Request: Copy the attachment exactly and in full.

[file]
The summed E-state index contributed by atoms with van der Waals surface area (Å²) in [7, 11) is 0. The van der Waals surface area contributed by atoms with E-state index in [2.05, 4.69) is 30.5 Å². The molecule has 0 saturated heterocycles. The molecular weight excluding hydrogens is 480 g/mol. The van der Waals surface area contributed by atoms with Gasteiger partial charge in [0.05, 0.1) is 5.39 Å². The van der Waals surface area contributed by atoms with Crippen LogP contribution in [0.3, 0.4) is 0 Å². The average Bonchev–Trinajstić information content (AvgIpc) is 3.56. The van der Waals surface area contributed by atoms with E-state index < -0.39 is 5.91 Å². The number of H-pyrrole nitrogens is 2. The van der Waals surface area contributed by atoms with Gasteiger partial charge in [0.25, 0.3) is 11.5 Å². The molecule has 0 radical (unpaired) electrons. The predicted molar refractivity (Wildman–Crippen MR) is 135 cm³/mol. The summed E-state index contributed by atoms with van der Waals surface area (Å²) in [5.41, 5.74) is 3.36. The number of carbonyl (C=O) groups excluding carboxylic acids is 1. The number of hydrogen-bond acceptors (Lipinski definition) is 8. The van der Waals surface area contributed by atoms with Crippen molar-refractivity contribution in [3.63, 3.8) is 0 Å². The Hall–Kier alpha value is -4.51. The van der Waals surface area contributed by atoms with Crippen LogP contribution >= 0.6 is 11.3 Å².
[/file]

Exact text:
The summed E-state index contributed by atoms with van der Waals surface area (Å²) in [7, 11) is 0. The van der Waals surface area contributed by atoms with E-state index in [2.05, 4.69) is 30.5 Å². The molecule has 0 saturated heterocycles. The molecular weight excluding hydrogens is 480 g/mol. The van der Waals surface area contributed by atoms with Gasteiger partial charge in [0.05, 0.1) is 5.39 Å². The van der Waals surface area contributed by atoms with Crippen LogP contribution in [0.3, 0.4) is 0 Å². The average Bonchev–Trinajstić information content (AvgIpc) is 3.56. The van der Waals surface area contributed by atoms with E-state index < -0.39 is 5.91 Å². The number of H-pyrrole nitrogens is 2. The van der Waals surface area contributed by atoms with Gasteiger partial charge in [0.25, 0.3) is 11.5 Å². The molecule has 0 radical (unpaired) electrons. The predicted molar refractivity (Wildman–Crippen MR) is 135 cm³/mol. The summed E-state index contributed by atoms with van der Waals surface area (Å²) in [5.41, 5.74) is 3.36. The number of carbonyl (C=O) groups excluding carboxylic acids is 1. The number of hydrogen-bond acceptors (Lipinski definition) is 8. The van der Waals surface area contributed by atoms with Crippen molar-refractivity contribution in [3.63, 3.8) is 0 Å². The Hall–Kier alpha value is -4.51. The van der Waals surface area contributed by atoms with Crippen LogP contribution >= 0.6 is 11.3 Å².